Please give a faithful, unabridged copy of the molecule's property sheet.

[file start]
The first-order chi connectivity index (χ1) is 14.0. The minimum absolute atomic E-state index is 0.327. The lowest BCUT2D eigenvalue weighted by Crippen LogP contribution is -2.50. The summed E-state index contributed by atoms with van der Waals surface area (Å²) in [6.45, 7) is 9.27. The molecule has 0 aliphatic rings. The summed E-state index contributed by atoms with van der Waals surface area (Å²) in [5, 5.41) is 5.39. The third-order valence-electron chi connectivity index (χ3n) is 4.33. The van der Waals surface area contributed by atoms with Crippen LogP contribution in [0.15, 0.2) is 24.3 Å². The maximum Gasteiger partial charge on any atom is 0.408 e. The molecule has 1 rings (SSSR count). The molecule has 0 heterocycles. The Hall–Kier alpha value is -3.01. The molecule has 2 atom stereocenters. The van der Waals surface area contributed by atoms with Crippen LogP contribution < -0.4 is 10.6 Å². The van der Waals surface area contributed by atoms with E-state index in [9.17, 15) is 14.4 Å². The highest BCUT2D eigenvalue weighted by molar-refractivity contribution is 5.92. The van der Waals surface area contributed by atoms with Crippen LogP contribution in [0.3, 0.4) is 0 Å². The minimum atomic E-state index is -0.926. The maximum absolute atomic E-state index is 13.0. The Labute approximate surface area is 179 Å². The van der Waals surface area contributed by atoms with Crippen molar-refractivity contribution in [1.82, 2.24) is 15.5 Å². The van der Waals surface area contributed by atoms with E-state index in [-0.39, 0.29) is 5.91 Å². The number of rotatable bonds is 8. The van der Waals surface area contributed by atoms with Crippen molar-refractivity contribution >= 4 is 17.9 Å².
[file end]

The first-order chi connectivity index (χ1) is 14.0. The minimum absolute atomic E-state index is 0.327. The lowest BCUT2D eigenvalue weighted by Crippen LogP contribution is -2.50. The summed E-state index contributed by atoms with van der Waals surface area (Å²) in [6.45, 7) is 9.27. The molecule has 0 aliphatic rings. The summed E-state index contributed by atoms with van der Waals surface area (Å²) in [5, 5.41) is 5.39. The third-order valence-electron chi connectivity index (χ3n) is 4.33. The van der Waals surface area contributed by atoms with Crippen LogP contribution in [0.15, 0.2) is 24.3 Å². The maximum Gasteiger partial charge on any atom is 0.408 e. The molecule has 1 rings (SSSR count). The molecule has 0 heterocycles. The Hall–Kier alpha value is -3.01. The molecule has 2 atom stereocenters. The van der Waals surface area contributed by atoms with Crippen LogP contribution < -0.4 is 10.6 Å². The van der Waals surface area contributed by atoms with E-state index in [9.17, 15) is 14.4 Å². The highest BCUT2D eigenvalue weighted by molar-refractivity contribution is 5.92. The van der Waals surface area contributed by atoms with Crippen LogP contribution in [0.3, 0.4) is 0 Å². The minimum atomic E-state index is -0.926. The maximum absolute atomic E-state index is 13.0. The Labute approximate surface area is 179 Å². The van der Waals surface area contributed by atoms with Crippen molar-refractivity contribution in [1.82, 2.24) is 15.5 Å². The van der Waals surface area contributed by atoms with E-state index in [-0.39, 0.29) is 5.91 Å². The number of rotatable bonds is 8. The van der Waals surface area contributed by atoms with Crippen molar-refractivity contribution >= 4 is 17.9 Å².